Looking into the LGB affirmative therapies over the last fifty years – a mixed method review synthesis
AffiliationUniversity of Chester; Advanced Neuropsychiatry Institute, Kolkata
MetadataShow full item record
Other TitlesAre therapy services really helpful for LGB populations?
AbstractIn the past few decades, affirmative therapies for sexual minorities have burgeoned. These are appropriate therapies but often there is a lack of adequate research. We set out to study the research evidence available. For this mixed-methods review, we identified 15 studies looking into the experiences of lesbian, gay and bisexual people in psychological therapies. These included nine qualitative, five quantitative and one mixed-method study. The minority stress hypothesis may explain some of the major difficulties LGB individuals face. Studies showed computer-based therapies may reduce or even eliminate unhelpful responses on part of the therapist. Challenges related to confidentiality and privacy in this context remain. Therapists may focus on minority stress but other stressors and not just discrimination may contribute to various mental health problems and their clinical presence. And finally, divergent findings found internalized homophobia may best explain discrimination-based minority stress and that therapist self-disclosure of own sexuality produced better results than the therapists who did not self-disclose. These findings are discussed and future directions for research are identified.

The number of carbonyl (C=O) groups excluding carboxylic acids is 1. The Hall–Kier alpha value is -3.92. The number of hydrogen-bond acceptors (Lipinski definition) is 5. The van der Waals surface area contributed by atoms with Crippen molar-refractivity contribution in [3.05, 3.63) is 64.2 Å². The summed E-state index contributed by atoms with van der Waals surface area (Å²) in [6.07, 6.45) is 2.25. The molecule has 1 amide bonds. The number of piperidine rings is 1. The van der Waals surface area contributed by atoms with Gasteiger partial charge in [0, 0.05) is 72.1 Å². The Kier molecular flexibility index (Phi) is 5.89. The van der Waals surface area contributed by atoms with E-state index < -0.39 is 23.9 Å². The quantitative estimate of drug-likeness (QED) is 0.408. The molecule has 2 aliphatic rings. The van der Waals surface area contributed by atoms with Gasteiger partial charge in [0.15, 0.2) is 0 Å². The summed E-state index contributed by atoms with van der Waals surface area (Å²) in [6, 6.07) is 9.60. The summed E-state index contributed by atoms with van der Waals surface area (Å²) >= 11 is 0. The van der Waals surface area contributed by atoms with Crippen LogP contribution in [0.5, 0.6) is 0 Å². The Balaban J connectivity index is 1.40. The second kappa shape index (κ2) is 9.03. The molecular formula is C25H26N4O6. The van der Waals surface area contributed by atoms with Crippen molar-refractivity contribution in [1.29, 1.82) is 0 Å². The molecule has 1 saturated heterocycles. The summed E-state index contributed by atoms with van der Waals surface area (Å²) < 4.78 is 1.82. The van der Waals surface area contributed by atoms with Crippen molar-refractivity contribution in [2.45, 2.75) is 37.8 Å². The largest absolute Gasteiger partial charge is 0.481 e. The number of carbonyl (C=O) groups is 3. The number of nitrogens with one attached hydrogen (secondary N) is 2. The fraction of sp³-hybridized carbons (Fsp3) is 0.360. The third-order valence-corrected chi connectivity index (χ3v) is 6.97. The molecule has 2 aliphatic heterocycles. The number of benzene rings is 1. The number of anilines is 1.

CitationBroadway-Horner, M., & Kar, A. (2022). Looking into the LGB affirmative therapies over the last fifty years – a mixed method review synthesis. International Review of Psychiatry, 34(3-4), 392-401. https://doi.org/10.1080/09540261.2022.2051443
PublisherTaylor and Francis
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- Creative Commons